Protected Area Permits
Under special circumstances, permits may be granted that authorize faster speeds or access in protected areas. Such circumstances may be related to:
- Research and education
- Construction, maintenance and repair
- Commercial fishing
- Professional fishing guide
- Waterfront property owners or residents
- Vessel or motor manufacturers
- Boat races
If you would like more information on obtaining a permit, please visit this page.
How Can You Help?
Be Prepared and Aware on the Waterways
One of the best ways to protect the manatee population is simply through knowledge. Whether you are getting ready for a day trip on your Bennington or Grady White, or you’re taking your kayak out for a few hours, these tips and knowledge checks could save a life!
- Secure items on your vessel or in your recreation area that may blow into the water.
- Dispose of your fishing line (and any other trash) properly and collect any plastic items or fishing line you see.
- Recycling your fishing line is easy. Just keep an eye out for those large white PVC tubes that are designed specifically for collecting used fishing line.
- Obey all posted waterway signs.
- Use Protection Zone Maps when planning your day.
- Use propeller (prop) guards appropriately if you have a guard on your vessel.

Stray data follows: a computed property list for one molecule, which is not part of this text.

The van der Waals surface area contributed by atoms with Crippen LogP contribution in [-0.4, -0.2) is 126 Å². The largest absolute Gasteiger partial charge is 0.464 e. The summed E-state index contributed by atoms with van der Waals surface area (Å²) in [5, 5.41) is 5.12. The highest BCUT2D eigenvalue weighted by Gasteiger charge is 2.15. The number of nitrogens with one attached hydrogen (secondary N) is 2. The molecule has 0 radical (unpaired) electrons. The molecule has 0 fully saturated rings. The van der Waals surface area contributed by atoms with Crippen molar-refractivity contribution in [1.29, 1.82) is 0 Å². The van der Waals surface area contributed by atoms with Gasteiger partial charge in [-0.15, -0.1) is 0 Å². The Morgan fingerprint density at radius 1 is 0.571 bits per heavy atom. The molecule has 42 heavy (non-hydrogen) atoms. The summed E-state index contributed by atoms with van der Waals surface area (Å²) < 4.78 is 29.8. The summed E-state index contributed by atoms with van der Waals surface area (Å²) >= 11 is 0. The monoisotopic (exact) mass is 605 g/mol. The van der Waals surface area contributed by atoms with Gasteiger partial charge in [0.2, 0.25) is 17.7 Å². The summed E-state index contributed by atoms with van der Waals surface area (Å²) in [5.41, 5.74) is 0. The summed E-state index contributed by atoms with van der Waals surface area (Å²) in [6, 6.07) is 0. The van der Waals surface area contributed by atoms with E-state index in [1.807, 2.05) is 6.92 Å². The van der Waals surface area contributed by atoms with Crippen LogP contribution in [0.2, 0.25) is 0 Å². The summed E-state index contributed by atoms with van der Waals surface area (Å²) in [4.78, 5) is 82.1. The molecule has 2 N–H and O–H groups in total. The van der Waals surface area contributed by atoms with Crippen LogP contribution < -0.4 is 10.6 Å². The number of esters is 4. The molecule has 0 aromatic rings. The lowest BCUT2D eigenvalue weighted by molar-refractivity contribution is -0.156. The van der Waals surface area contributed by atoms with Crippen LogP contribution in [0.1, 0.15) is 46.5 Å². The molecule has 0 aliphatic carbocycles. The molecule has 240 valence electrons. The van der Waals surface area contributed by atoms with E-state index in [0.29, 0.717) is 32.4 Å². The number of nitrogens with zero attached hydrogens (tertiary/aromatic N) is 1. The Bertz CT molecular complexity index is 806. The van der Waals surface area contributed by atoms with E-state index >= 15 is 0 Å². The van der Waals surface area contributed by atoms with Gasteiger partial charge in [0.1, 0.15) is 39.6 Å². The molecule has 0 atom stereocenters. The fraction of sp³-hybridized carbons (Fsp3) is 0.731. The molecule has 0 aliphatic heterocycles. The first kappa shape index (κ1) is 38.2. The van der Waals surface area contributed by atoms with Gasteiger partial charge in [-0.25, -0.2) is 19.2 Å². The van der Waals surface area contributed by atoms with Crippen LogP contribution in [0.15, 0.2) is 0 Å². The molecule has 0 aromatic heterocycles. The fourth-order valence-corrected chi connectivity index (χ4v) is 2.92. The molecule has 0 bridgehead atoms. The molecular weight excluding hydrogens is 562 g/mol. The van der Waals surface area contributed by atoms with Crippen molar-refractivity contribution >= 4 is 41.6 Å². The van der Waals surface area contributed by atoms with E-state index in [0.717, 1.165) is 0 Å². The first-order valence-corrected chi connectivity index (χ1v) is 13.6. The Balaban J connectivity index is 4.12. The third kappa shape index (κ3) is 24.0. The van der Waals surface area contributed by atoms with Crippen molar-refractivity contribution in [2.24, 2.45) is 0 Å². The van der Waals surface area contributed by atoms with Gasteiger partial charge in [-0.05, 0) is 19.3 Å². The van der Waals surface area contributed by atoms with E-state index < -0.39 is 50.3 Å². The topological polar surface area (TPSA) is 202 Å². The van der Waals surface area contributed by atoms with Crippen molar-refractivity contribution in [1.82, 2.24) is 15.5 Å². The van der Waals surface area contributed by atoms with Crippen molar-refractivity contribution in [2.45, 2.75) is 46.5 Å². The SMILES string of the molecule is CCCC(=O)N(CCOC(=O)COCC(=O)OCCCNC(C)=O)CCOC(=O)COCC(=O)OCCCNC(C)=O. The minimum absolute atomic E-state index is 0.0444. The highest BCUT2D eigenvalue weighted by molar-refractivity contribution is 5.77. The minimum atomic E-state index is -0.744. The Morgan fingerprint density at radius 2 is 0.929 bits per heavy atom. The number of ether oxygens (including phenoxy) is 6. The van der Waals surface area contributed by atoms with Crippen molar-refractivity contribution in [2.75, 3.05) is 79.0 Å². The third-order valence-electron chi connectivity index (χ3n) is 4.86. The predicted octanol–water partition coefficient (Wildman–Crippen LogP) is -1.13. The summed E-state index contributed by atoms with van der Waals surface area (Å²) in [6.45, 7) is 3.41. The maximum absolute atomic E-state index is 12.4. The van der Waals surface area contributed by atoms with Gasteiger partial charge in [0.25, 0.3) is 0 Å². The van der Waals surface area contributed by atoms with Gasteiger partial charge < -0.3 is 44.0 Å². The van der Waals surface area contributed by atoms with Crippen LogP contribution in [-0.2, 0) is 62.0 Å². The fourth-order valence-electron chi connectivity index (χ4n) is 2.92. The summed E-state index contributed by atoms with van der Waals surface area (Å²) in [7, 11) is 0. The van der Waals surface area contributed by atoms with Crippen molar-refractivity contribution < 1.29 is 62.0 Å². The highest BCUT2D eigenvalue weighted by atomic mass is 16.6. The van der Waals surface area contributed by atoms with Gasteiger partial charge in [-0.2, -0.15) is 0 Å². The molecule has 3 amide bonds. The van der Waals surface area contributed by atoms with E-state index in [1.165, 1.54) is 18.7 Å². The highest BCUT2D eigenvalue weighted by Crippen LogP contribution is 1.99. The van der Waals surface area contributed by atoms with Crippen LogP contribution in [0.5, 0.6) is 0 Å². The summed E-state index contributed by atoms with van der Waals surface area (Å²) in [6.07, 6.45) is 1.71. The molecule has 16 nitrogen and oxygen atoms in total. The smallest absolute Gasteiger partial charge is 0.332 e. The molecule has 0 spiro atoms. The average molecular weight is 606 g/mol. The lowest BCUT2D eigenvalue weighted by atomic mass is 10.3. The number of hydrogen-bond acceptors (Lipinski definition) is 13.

- Reduce your speed while using a prop guard to give manatees time to get out of your way. A slower speed also reduces the chance that the guard will harm a manatee if it is struck by the guard.
- Avoid traveling in seagrass or other shallow areas where manatees may be feeding or resting.
- Look out for manatees and give them space.
- If they react to your vessel, you are too close. Slowly move away.
- Know the difference between a Crab Trap Buoy and a Manatee Research Tag.
- Report injured, orphaned, entangled, distressed or dead manatees to the FWC.
- Call the Wildlife Alert Hotline at 888-404-3922 or by using your cell phone to call *FWC. You can also text #FWC to Tip@MyFWC.com.
Be Active in Your Community
The FWC and other local organizations always have internship and volunteer opportunities to get involved with. Go out and participate in shoreline or beach cleanup events; get involved in community service projects that benefit manatee conservation; sponsor a fishing line recycling bin in your area. Whatever you do, we promise it will be worth it and it will make a difference. Don’t forget to educate your friends and family along the way.
Show Your Support
Showing your support for manatee protection and conservation efforts is super simple. By purchasing a specialty Save the Manatee license plate or decal, you can make a statement and an impact! You can also….are you ready for this….adopt a manatee!! When you adopt your very own manatee, you will get a certificate with an image of your manatee, a membership handbook, e-newsletters and for a limited time, the 40th Anniversary Edition manatee wall calendar when you adopt at the $25 membership level or above.
All proceeds from the above-mentioned support options go to programs that help to protect manatees with research and conservation management.
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Please remember, manatees could be anywhere! They like to travel, eat and sleep in areas where humans tend to roam, which makes it our responsibility to ensure they are safe. Let’s do our part to raise awareness all November long